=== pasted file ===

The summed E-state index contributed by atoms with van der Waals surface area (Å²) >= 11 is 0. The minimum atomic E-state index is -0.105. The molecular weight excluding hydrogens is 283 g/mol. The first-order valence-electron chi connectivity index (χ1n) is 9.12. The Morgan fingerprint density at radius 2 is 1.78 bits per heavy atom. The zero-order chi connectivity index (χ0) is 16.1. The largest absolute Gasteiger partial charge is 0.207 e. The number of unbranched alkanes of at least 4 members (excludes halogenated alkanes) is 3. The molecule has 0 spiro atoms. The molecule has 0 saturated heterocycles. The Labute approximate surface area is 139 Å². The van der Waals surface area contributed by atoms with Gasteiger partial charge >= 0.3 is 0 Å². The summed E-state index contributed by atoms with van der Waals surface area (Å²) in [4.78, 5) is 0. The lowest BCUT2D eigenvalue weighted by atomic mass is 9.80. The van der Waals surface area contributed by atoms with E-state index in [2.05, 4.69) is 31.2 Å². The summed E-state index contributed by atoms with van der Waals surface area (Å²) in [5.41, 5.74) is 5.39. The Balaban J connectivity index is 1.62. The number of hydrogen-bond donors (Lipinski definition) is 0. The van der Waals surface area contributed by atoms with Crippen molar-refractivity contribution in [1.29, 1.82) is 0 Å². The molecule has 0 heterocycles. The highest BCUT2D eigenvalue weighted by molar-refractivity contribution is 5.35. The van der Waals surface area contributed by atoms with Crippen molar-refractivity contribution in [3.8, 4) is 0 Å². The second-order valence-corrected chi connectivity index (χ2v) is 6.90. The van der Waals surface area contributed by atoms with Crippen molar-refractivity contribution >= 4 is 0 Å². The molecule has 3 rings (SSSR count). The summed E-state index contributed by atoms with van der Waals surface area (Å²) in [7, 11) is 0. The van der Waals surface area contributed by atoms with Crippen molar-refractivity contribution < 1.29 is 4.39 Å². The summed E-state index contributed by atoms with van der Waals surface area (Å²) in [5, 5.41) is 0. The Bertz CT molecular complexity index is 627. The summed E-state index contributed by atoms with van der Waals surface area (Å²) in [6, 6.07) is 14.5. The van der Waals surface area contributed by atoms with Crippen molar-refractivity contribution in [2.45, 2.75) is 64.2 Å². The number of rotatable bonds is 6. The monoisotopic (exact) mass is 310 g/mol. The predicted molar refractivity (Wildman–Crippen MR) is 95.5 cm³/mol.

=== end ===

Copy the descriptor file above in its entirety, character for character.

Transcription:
The summed E-state index contributed by atoms with van der Waals surface area (Å²) >= 11 is 0. The minimum atomic E-state index is -0.105. The molecular weight excluding hydrogens is 283 g/mol. The first-order valence-electron chi connectivity index (χ1n) is 9.12. The Morgan fingerprint density at radius 2 is 1.78 bits per heavy atom. The zero-order chi connectivity index (χ0) is 16.1. The largest absolute Gasteiger partial charge is 0.207 e. The number of unbranched alkanes of at least 4 members (excludes halogenated alkanes) is 3. The molecule has 0 spiro atoms. The molecule has 0 saturated heterocycles. The Labute approximate surface area is 139 Å². The van der Waals surface area contributed by atoms with Gasteiger partial charge >= 0.3 is 0 Å². The summed E-state index contributed by atoms with van der Waals surface area (Å²) in [4.78, 5) is 0. The lowest BCUT2D eigenvalue weighted by atomic mass is 9.80. The van der Waals surface area contributed by atoms with E-state index in [2.05, 4.69) is 31.2 Å². The summed E-state index contributed by atoms with van der Waals surface area (Å²) in [5.41, 5.74) is 5.39. The Balaban J connectivity index is 1.62. The number of hydrogen-bond donors (Lipinski definition) is 0. The van der Waals surface area contributed by atoms with Crippen molar-refractivity contribution in [1.29, 1.82) is 0 Å². The molecule has 0 heterocycles. The highest BCUT2D eigenvalue weighted by molar-refractivity contribution is 5.35. The van der Waals surface area contributed by atoms with Crippen molar-refractivity contribution in [3.8, 4) is 0 Å². The second-order valence-corrected chi connectivity index (χ2v) is 6.90. The van der Waals surface area contributed by atoms with Crippen molar-refractivity contribution >= 4 is 0 Å². The molecule has 3 rings (SSSR count). The summed E-state index contributed by atoms with van der Waals surface area (Å²) in [7, 11) is 0. The van der Waals surface area contributed by atoms with Crippen molar-refractivity contribution < 1.29 is 4.39 Å². The summed E-state index contributed by atoms with van der Waals surface area (Å²) in [5, 5.41) is 0. The Bertz CT molecular complexity index is 627. The summed E-state index contributed by atoms with van der Waals surface area (Å²) in [6, 6.07) is 14.5. The van der Waals surface area contributed by atoms with Crippen molar-refractivity contribution in [2.45, 2.75) is 64.2 Å². The number of rotatable bonds is 6. The monoisotopic (exact) mass is 310 g/mol. The predicted molar refractivity (Wildman–Crippen MR) is 95.5 cm³/mol.